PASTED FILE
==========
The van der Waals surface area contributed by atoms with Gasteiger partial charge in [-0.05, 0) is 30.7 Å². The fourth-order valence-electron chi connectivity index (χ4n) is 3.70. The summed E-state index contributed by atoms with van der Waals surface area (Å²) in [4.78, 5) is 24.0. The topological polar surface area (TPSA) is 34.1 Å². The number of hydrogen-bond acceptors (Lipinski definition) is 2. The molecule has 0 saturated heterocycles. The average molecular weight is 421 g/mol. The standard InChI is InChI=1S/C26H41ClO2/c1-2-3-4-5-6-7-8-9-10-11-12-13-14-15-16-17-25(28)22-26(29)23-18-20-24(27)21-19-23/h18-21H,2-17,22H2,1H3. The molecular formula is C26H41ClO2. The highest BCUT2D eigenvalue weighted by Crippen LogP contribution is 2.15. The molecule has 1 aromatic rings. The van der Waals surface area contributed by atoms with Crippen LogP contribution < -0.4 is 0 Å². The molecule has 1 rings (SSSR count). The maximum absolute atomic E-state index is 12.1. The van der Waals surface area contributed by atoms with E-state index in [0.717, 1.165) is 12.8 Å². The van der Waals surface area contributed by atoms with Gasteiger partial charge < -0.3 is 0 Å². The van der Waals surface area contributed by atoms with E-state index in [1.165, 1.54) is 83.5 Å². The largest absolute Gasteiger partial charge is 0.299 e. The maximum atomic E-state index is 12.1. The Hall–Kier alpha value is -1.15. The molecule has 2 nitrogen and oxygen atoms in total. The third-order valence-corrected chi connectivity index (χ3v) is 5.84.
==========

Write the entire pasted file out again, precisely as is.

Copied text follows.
The van der Waals surface area contributed by atoms with Gasteiger partial charge in [-0.05, 0) is 30.7 Å². The fourth-order valence-electron chi connectivity index (χ4n) is 3.70. The summed E-state index contributed by atoms with van der Waals surface area (Å²) in [4.78, 5) is 24.0. The topological polar surface area (TPSA) is 34.1 Å². The number of hydrogen-bond acceptors (Lipinski definition) is 2. The molecule has 0 saturated heterocycles. The average molecular weight is 421 g/mol. The standard InChI is InChI=1S/C26H41ClO2/c1-2-3-4-5-6-7-8-9-10-11-12-13-14-15-16-17-25(28)22-26(29)23-18-20-24(27)21-19-23/h18-21H,2-17,22H2,1H3. The molecular formula is C26H41ClO2. The highest BCUT2D eigenvalue weighted by Crippen LogP contribution is 2.15. The molecule has 1 aromatic rings. The van der Waals surface area contributed by atoms with Crippen LogP contribution < -0.4 is 0 Å². The molecule has 1 rings (SSSR count). The maximum absolute atomic E-state index is 12.1. The van der Waals surface area contributed by atoms with E-state index in [0.717, 1.165) is 12.8 Å². The van der Waals surface area contributed by atoms with Gasteiger partial charge < -0.3 is 0 Å². The van der Waals surface area contributed by atoms with E-state index in [1.165, 1.54) is 83.5 Å². The largest absolute Gasteiger partial charge is 0.299 e. The maximum atomic E-state index is 12.1. The Hall–Kier alpha value is -1.15. The molecule has 2 nitrogen and oxygen atoms in total. The third-order valence-corrected chi connectivity index (χ3v) is 5.84.